In The Wall Street Journal’s “Young Women’s Pay Exceeds Male Peers’,” Conor Dougherty reports the latest findings on 20-something women.
In 2008, single, childless women between ages 22 and 30 were earning more than their male counterparts in most U.S. cities, with incomes that were 8% greater on average, according to an analysis of Census Bureau data released Wednesday by Reach Advisors, a consumer-research firm in Slingerlands, N.Y.
In the article, Social Explorer’s Andrew Beveridge “I expect the trend to continue.” And he would know–it’s a trend he’s been researching for years.
In 2007, the New York Times covered the topic in “For Young Earners in Big City, a Gap in Women’s Favor,” where an examination of young women (across all marital statuses and with or without children) in big cities revealed that women were now earning more than men in the work world.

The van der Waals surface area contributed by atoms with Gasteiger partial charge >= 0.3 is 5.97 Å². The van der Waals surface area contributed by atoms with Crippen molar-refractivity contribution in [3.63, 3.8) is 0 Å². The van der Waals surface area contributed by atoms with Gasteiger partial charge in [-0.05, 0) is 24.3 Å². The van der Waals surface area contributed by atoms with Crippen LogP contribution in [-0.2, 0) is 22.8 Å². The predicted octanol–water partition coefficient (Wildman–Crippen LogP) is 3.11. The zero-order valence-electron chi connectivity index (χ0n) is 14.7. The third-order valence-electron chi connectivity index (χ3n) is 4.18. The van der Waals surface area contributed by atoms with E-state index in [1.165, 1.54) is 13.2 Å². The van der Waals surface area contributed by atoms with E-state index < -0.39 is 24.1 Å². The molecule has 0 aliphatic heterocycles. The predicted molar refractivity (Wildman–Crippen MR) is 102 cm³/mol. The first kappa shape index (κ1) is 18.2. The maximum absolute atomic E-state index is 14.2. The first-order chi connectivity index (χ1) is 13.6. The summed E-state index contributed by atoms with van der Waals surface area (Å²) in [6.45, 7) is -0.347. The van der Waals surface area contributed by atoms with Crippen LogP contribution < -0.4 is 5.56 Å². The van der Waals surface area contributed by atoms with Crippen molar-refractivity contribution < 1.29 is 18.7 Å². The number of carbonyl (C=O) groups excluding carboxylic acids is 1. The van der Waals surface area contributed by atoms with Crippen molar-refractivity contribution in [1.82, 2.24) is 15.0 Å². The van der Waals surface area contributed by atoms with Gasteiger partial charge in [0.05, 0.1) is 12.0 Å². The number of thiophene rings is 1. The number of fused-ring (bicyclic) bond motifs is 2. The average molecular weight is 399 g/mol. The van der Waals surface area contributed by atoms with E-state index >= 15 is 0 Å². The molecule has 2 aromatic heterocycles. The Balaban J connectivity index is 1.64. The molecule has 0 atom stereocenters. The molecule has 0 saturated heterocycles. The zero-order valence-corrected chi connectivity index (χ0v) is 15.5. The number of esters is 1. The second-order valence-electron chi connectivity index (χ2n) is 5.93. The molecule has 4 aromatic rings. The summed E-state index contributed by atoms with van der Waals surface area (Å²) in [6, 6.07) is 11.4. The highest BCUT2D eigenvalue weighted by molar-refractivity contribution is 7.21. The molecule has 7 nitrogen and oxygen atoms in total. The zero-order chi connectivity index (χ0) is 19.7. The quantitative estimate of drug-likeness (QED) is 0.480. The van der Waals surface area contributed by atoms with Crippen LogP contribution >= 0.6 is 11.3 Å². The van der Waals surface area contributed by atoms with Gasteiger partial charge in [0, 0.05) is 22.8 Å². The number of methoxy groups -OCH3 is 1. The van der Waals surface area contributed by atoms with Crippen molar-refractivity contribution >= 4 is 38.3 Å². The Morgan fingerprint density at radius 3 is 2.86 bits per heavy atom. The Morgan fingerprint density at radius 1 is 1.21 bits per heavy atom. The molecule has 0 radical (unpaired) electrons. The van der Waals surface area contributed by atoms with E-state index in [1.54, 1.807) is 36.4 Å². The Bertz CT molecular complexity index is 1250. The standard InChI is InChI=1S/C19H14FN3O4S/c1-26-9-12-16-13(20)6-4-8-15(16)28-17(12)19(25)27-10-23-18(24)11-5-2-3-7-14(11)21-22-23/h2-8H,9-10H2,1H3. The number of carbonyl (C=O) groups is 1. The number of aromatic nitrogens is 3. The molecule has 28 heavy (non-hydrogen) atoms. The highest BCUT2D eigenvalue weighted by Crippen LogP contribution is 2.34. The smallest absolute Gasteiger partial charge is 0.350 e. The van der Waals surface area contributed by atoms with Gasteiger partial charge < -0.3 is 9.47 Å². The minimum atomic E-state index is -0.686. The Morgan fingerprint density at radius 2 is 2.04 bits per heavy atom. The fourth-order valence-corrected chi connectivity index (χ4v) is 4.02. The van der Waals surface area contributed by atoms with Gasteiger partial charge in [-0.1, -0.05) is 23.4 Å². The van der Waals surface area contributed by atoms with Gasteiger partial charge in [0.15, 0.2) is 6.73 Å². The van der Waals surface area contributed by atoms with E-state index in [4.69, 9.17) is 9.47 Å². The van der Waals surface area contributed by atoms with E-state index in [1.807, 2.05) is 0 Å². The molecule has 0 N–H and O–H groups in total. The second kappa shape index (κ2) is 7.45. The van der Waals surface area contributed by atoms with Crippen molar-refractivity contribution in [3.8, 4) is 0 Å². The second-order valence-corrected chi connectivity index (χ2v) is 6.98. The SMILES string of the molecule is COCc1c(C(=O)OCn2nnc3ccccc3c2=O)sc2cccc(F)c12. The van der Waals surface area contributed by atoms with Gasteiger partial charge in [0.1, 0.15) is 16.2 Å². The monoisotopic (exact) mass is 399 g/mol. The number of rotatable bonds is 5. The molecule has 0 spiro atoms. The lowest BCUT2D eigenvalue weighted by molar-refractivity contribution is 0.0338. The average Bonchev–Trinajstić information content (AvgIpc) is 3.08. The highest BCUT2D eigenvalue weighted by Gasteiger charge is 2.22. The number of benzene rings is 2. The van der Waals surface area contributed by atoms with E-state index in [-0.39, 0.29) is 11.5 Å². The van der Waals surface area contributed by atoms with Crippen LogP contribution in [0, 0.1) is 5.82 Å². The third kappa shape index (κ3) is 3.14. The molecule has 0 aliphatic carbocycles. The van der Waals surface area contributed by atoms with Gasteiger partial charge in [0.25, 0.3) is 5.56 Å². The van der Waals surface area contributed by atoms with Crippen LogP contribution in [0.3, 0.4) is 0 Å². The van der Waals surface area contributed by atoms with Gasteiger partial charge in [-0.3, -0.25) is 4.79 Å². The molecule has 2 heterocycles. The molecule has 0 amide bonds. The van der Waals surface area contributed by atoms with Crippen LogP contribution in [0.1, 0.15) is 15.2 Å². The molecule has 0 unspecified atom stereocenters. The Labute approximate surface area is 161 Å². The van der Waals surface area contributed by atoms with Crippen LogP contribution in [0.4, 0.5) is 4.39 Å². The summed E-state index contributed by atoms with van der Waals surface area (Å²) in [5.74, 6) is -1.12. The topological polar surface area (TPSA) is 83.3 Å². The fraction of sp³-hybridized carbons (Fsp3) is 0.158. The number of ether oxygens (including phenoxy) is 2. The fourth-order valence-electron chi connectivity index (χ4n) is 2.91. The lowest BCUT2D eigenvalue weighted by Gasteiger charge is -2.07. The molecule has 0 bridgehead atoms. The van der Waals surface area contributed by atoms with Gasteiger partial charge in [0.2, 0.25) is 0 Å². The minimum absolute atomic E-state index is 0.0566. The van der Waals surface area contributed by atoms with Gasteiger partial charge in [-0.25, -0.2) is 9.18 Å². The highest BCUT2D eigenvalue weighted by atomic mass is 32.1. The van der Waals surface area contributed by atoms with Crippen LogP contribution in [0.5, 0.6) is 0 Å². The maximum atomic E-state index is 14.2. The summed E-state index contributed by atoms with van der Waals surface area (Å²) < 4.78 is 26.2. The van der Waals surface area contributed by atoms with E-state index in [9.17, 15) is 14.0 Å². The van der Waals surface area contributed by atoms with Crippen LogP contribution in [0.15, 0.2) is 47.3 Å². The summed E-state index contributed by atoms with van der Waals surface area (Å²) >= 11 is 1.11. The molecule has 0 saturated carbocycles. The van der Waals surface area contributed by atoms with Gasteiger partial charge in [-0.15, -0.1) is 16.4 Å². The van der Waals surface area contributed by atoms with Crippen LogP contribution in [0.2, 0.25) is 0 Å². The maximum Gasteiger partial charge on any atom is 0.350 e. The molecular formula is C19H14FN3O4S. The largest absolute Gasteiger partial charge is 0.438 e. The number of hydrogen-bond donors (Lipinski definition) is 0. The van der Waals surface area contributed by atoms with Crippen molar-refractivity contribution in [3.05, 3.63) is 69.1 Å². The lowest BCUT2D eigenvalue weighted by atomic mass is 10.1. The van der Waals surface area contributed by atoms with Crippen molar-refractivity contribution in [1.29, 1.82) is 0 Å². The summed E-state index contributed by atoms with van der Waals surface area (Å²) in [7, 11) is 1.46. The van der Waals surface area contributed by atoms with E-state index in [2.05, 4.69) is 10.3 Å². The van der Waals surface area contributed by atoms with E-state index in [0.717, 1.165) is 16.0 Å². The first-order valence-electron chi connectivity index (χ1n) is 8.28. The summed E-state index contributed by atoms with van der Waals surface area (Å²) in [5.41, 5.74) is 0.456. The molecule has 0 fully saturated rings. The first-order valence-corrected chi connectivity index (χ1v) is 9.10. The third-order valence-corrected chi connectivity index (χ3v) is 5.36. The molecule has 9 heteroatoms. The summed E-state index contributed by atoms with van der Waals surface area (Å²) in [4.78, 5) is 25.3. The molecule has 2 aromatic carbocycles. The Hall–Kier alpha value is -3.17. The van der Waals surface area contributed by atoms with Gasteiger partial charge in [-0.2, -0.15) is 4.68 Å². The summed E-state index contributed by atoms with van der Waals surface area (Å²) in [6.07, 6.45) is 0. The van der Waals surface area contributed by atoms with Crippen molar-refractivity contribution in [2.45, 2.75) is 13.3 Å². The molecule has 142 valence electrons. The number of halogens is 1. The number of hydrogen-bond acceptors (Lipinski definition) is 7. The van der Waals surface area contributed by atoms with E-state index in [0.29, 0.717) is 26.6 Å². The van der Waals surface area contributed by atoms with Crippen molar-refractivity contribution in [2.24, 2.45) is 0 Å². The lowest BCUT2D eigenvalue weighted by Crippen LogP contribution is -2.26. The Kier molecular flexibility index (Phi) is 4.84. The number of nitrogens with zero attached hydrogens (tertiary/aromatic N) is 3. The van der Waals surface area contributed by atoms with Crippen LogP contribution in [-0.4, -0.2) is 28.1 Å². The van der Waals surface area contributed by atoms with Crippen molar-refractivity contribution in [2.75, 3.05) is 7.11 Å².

Analyzing 2005 Census estimate data, Beveridge wrote about the unique social and economic position of New York City women for GothamGazette.com, finding that:
They are much more likely to be single, earn more money, and have more education than women living in the rest of the United States. And while the same percent of New York women are working as women elsewhere in the country, the jobs they are doing are much different.
A subsequent article about 20 somethings in New York City from the 1970s to the 2000s highlighted the achievement and wage gap between men and women. Beveridge examined the trends of women beating men in educational attainment, and making gains in salary levels too.
Men have seen their real wages fall substantially and women outside of New York have seen only very modest gain…Over this period, women in New York City saw an amazing jump in their wages compared with those of men in their age group. While women in the city earned, on average about $7,000 less than men in 1970, by 2005 they made about $5,000 more. Interestingly, women in the country as a whole have closed the gap between their earning and those of men, but still lag behind.
Social Explorer helps you understand the trends of today with decades of data and context.